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Old 09-25-2011, 09:56 AM   #1
trintukaz
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Can somebody write me a bash script


Can somebody write me a bash script or maybe you have this script which shows files in catalog tree older than typed date.
 
Old 09-25-2011, 10:04 AM   #2
EricTRA
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Hello,

Sure, you can do that yourself. What will you learn if we give you a ready made solution? You'll learn and understand a lot more researching yourself. Have a look at these two great starting points:
Bash Guide for Beginners
Advanced Bash Scripting Guide

Also have a look at the man page for find:
Code:
man find
Kind regards,

Eric

Last edited by EricTRA; 09-25-2011 at 10:08 AM.
 
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Old 09-25-2011, 10:18 AM   #3
trintukaz
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This time i can't, i am newbie at scripting and i have no idea what to do.
 
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Old 09-25-2011, 10:22 AM   #4
EricTRA
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Hello,

And why wouldn't you be able to? Just to find certain files older then a certain date you don't even have to write a script. Have a look at the man page I pointed you too in my previous post.

Kind regards,

Eric
 
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Old 09-25-2011, 10:24 AM   #5
trintukaz
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I need script which asks me date I enter a date and i will see files older than the date which I typed.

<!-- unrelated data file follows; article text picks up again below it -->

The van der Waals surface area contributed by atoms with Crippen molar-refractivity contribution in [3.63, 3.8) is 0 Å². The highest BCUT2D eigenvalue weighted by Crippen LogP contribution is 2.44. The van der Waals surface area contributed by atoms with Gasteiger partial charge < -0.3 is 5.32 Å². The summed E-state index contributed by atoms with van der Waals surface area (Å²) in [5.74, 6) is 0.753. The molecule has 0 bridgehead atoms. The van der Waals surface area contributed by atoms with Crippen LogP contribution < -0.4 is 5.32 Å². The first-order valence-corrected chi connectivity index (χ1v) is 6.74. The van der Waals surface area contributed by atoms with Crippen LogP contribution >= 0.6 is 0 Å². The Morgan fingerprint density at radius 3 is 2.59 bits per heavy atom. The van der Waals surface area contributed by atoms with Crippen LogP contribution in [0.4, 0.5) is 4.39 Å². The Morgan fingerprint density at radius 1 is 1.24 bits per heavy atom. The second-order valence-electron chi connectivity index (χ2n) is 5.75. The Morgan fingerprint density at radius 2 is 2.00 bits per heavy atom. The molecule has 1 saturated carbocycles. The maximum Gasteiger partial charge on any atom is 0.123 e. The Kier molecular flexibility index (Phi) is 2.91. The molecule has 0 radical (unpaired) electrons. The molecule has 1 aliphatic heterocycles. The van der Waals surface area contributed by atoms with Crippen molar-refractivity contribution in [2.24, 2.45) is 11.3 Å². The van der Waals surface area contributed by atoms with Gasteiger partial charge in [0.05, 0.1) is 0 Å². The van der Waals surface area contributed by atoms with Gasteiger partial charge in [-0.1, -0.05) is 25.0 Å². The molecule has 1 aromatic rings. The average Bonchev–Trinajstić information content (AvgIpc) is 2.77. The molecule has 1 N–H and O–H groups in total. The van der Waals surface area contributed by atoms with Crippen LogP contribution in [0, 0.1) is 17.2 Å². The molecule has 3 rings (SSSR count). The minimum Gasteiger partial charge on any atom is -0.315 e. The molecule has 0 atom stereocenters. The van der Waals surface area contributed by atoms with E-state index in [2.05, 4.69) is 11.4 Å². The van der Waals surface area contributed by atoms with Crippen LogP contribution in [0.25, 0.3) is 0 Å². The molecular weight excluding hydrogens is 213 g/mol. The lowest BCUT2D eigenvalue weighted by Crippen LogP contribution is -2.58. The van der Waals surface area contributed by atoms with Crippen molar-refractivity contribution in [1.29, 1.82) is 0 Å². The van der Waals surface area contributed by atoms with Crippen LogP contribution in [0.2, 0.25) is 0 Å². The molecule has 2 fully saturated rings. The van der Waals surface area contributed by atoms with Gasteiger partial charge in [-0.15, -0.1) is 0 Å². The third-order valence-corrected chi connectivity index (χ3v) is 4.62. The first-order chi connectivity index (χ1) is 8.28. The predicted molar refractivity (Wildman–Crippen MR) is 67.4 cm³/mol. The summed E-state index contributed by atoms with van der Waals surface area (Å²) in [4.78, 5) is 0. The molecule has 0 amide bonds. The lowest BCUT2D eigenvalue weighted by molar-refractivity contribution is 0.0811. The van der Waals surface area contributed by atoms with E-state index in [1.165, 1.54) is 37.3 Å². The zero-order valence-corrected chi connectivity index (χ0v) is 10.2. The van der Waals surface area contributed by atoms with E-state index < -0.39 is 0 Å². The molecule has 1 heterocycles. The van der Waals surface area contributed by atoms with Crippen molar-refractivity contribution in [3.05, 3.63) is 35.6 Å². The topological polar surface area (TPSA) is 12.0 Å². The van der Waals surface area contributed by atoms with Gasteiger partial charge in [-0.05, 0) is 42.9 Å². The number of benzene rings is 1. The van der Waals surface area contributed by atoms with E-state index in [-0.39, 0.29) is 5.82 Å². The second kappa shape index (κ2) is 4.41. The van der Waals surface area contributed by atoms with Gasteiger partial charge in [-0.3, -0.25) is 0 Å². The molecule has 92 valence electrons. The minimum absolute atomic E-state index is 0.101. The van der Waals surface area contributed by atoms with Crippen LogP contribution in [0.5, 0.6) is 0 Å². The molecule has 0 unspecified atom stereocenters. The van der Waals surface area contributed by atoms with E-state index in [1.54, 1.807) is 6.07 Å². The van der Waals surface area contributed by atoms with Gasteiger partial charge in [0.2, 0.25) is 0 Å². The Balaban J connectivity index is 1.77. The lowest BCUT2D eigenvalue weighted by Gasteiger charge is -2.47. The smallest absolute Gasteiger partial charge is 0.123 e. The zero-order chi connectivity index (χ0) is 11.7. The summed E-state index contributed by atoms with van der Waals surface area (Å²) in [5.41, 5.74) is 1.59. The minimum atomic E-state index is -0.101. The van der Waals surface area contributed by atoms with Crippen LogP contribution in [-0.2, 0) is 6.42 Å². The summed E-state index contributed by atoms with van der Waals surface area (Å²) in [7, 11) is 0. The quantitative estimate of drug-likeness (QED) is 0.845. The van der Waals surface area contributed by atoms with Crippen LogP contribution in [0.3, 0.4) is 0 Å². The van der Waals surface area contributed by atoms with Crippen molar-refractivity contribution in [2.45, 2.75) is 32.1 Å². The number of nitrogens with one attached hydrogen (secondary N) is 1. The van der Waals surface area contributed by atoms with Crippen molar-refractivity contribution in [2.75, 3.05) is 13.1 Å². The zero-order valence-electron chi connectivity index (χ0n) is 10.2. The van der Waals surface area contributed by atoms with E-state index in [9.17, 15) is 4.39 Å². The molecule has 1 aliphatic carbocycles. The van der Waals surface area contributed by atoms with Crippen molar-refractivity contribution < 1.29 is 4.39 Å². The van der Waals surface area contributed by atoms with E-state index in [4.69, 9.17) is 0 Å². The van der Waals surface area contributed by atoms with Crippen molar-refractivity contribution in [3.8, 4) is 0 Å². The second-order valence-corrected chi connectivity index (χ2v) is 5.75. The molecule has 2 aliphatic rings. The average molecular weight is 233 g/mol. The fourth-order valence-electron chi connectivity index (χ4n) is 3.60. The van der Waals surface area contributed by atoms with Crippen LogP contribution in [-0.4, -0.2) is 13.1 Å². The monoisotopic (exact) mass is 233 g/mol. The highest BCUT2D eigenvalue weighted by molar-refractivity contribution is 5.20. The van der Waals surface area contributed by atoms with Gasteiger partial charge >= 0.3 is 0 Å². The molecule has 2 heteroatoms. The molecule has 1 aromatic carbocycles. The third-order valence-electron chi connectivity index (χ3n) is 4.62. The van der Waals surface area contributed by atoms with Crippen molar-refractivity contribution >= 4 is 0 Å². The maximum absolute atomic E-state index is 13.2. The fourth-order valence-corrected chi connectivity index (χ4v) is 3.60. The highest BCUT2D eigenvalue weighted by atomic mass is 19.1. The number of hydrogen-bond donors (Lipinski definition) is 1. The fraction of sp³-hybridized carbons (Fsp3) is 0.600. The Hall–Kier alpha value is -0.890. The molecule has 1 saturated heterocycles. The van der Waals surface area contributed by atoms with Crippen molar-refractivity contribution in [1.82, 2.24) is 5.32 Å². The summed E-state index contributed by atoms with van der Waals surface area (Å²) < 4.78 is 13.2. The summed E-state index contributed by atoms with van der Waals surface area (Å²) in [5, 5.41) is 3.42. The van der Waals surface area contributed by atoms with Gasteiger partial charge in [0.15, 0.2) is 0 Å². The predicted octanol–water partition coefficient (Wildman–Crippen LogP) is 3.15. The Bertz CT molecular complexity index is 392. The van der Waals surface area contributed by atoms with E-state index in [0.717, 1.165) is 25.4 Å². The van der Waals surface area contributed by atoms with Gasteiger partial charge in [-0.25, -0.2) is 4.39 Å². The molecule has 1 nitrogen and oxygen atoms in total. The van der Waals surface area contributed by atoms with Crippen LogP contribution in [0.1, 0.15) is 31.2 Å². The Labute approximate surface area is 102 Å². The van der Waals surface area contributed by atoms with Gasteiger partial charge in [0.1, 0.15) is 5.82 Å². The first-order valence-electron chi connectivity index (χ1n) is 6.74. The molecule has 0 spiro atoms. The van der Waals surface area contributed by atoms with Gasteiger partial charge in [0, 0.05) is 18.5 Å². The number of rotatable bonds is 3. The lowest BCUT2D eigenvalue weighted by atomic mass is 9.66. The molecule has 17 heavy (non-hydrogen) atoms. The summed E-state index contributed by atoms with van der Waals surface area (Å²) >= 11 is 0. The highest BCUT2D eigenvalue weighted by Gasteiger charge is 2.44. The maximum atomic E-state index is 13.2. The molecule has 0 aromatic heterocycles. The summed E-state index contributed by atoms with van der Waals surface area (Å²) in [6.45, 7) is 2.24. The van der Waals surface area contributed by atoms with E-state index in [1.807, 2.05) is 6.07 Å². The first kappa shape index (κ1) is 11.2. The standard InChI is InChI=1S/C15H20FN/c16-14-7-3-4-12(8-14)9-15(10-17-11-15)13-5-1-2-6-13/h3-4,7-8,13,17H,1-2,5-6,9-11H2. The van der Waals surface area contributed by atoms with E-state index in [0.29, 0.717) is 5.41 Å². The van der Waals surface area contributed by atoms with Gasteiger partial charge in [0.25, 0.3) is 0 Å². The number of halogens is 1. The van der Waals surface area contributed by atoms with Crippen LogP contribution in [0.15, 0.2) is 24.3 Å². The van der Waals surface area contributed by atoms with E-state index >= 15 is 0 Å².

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Old 09-25-2011, 10:29 AM   #6
EricTRA
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Hello,

Again, what's keeping you from reading and learning? Or are you on a time limit? Is this by any chance homework? If it is, you should be aware that your teacher might be a member of this community too and might even be looking over your shoulder (virtually that is) right now. LQ users are all volunteers here, putting in their own free time to help out others with their Linux related problems and questions. You'll have a hard time finding one user here that will give you a ready made solution if you cannot even invest the time to try something or to read a man page. The most widely used principle here when a user asks for help with a script is:

Show us what you've got and tell us where it's failing. Then we will be able to help you.

Kind regards,

Eric
 
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Old 09-25-2011, 10:48 AM   #7
TB0ne
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Quote:
Originally Posted by trintukaz View Post
I need script which asks me date I enter a date and i will see files older than the date which I typed.
So write one. EricTRA gave you the link to the Advanced Bash Scripting Guide, which has examples, and from which you can learn. We will HELP you if you're stuck, so post what you've written and what error(s) you've got, and we can help you get past it. But we're not going to do your homework for you.

If you want someone else to write scripts for you, those people are called "consultants"...they get PAID to write programs for other people.
 
Old 09-25-2011, 10:55 AM   #8
jv2112
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Lightbulb

Here is a version for you.....

.....................

Quote: